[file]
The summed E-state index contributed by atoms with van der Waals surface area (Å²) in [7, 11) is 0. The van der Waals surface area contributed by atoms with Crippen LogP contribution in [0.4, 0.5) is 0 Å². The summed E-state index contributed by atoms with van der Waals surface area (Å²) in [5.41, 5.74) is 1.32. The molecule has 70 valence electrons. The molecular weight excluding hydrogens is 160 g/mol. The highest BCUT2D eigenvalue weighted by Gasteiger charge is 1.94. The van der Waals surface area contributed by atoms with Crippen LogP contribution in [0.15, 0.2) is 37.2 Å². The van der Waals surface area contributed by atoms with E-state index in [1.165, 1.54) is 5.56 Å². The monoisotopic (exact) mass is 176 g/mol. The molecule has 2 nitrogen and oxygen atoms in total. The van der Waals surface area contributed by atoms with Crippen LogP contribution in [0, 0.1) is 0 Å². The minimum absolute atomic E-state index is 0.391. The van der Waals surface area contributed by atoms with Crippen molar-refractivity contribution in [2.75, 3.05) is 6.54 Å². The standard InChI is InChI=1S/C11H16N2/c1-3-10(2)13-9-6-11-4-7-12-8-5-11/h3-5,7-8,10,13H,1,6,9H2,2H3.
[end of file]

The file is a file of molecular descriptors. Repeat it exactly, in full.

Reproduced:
The summed E-state index contributed by atoms with van der Waals surface area (Å²) in [7, 11) is 0. The van der Waals surface area contributed by atoms with Crippen LogP contribution in [0.4, 0.5) is 0 Å². The summed E-state index contributed by atoms with van der Waals surface area (Å²) in [5.41, 5.74) is 1.32. The molecule has 70 valence electrons. The molecular weight excluding hydrogens is 160 g/mol. The highest BCUT2D eigenvalue weighted by Gasteiger charge is 1.94. The van der Waals surface area contributed by atoms with Crippen LogP contribution in [0.15, 0.2) is 37.2 Å². The van der Waals surface area contributed by atoms with E-state index in [1.165, 1.54) is 5.56 Å². The monoisotopic (exact) mass is 176 g/mol. The molecule has 2 nitrogen and oxygen atoms in total. The van der Waals surface area contributed by atoms with Crippen LogP contribution in [0, 0.1) is 0 Å². The minimum absolute atomic E-state index is 0.391. The van der Waals surface area contributed by atoms with Crippen molar-refractivity contribution in [2.75, 3.05) is 6.54 Å². The standard InChI is InChI=1S/C11H16N2/c1-3-10(2)13-9-6-11-4-7-12-8-5-11/h3-5,7-8,10,13H,1,6,9H2,2H3.